At Odds:
Reviewers and Readers of the Jalna Novels

Ruth Panofsky

1 “STRONG WINE, THIS BOOK, ‘JALNA’! Its flavor pervades the very marrow of our bones,” proclaimed Laura Benet in the New York Evening Post of 8 October 1927. When it was first published, Mazo de la Roche’s Jalna was hailed as a significant contribution to high culture and was read as a serious work of literature. Literary reviewers in the United States, Canada, and Britain praised the author’s overt and self-conscious manipulation of the traditional, linear plot, and commended the novel’s artistry and the fullness of its characterizations. Moreover, they anticipated future works of a similar quality by the author.

2 With the appearance of the fourth of the sixteen novels in the Jalna series, de la Roche fell out of favour with reviewers. Between 1933 and 1960 her reputation declined significantly. The Jalna novels were subject to increasingly vituperative criticism from reviewers who could not abide their melodramatic plots or the unconventional sexual practices of a highly atypical family. Once regarded as a fine and skilled writer whose characters fired her readers’ imaginations, de la Roche was increasingly characterized as the creator of individuals who lacked credibility and interest.

3 Although she was criticized by reviewers, the author enjoyed an enduring and gratifying relationship with her innumerable readers, whose desire to know more of the Whiteoak family matched her own compelling need to continue the story of their lives. Neither her commitment nor that of her audience to the Jalna series diminished during de la Roche’s life. Rather, the Whiteoaks retained their hold on the author’s imagination, and international sales remained steady and impressive. The novels were translated into numerous languages, which further confirmed their broad appeal.

4 This paper builds on two earlier studies of de la Roche’s professional career in which I analyze the composition and publication of Jalna, as well as relationships with her several publishers, in which she is always astute and self-assured.1 Here I consider the reception of her award-winning novel, the circumstances that led to the decline of de la Roche’s status as a serious writer, her growing appeal as a popular author, and the reasons for the change in her reputation. I argue that notions of literary value — as well as ideological assumptions — held respectively by reviewers and readers diverged over time and resulted in the gradual shift in de la Roche’s literary standing. In reconstructing the historical moment of Jalna, the paradox of professional marginalization and popular success emerges, despite an early acceptance by both high and popular cultures.


5 On 1 July 1926, in her friend Dorothy Livesay’s autograph book, 2 Mazo de la Roche set down the following prophetic lines:Between two gentle ports
I plunge my errant name,
And so, with graceless dagger thrust,
Conspire to capture fame. 3 (Livesay, Autograph)

Implicit in these lines were the probable hopes that de la Roche harboured for her now renowned work, Jalna — which she had begun writing one year earlier, in the summer of 1925. More importantly, the verse reveals a writer who deliberately and “graceless[ly]” courted fame. Whatever her aspirations for her novel, however, de la Roche could not have anticipated the extent of her actual success — both literary and economic — once her “errant name” had “capture[d] fame.”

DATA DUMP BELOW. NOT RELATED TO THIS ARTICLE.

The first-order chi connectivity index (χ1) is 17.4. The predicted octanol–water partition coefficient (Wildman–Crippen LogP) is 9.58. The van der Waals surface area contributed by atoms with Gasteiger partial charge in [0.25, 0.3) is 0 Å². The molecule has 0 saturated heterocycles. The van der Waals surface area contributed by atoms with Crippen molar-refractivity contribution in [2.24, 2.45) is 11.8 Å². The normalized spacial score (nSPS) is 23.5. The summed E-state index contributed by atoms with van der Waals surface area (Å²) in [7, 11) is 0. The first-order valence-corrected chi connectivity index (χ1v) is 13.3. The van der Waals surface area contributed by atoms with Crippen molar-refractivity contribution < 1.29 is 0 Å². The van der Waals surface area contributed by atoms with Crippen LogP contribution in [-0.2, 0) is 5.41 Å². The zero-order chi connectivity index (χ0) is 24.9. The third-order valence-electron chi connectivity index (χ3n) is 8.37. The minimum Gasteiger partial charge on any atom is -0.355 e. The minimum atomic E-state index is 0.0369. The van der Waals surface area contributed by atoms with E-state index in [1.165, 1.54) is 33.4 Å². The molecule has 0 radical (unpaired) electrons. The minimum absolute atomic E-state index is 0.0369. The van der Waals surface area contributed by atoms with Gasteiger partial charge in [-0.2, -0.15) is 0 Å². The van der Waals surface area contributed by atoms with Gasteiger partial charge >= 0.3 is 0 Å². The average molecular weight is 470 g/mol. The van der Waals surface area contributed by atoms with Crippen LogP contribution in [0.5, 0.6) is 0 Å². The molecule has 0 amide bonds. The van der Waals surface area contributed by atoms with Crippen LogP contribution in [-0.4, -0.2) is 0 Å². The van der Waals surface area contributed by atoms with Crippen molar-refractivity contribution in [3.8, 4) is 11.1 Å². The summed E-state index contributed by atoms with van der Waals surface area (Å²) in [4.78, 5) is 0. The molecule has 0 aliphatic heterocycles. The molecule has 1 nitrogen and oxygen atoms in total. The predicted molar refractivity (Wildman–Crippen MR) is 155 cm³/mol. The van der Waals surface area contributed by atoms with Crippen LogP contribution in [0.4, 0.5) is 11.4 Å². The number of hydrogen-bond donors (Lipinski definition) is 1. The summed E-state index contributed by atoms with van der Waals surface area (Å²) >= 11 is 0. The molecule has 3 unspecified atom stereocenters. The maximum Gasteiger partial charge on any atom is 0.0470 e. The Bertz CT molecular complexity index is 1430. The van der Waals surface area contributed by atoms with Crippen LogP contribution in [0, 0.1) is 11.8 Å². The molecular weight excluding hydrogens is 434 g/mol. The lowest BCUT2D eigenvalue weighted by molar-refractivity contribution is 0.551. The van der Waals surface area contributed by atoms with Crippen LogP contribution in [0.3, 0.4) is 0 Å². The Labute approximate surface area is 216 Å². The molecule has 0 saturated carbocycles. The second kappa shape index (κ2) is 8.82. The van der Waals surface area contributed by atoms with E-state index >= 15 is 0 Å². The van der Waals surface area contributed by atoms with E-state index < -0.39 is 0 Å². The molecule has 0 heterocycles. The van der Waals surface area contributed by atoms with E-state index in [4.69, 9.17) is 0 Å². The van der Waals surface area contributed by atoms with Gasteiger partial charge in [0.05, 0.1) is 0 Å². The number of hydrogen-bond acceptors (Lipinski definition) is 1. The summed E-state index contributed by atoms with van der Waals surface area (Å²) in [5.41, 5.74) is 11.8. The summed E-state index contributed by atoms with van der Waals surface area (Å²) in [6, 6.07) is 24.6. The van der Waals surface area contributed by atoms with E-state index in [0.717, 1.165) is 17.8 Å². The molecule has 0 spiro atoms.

6 On 11 April 1927 de la Roche’s life was changed irrevocably. On that date the first Atlantic Monthly prize of $10,000 US was awarded officially to the author for Jalna, chosen as winner among 1117 novels submitted to the contest (Givner 120). Although she had already published a collection of short stories, two novels, and two plays 4 — one of which had earned her two awards — de la Roche was a relatively unknown writer in 1927. At the late age of 48, Jalna was the break she had been waiting for — but she could not have foretold that it would mark the turning point in her life, nor could she have fathomed the extraordinary good fortune it would bring her.

7 News of the award spread rapidly through the press, and de la Roche’s reputation was created overnight. That reputation was shaped more by reviewers’ excited response to her winning of the Atlantic Monthly prize than it was founded on their evaluation of Jalna’s strengths. Since the success of Jalna was in large part American, I cite American critic Jane Tompkins who aptly points out that “the machinery of publishing and reviewing” is one means bywhich an author is brought to the attention of his audience. The social and economic processes that govern the dissemination of a literary work are no more accidental to its reputation, and indeed to its very nature, as that will be perceived by an audience, than are the cultural conceptions … within which the work is read. The conditions of dissemination interpret the work for its readers … in that they flow from and support widely-held — if unspoken — assumptions about the methods of distribution proper to a serious (or non-serious) work. (23)The winning of a large monetary award, offered by a prestigious literary magazine with a record for publishing the work of highly respected writers, lent an aura of grandeur to Jalna. 5 Moreover, that a little-known Canadian author was being feted by an established American magazine enhanced the press’s perception of Jalna, both in Canada and the United States, as truly a great work. The fact that a Canadian had competed on an international scale and had won a coveted American prize was important to reviewers, accounted largely for the effusive response to Jalna, and provided the cultural context for the overwhelming praise of the novel in North America.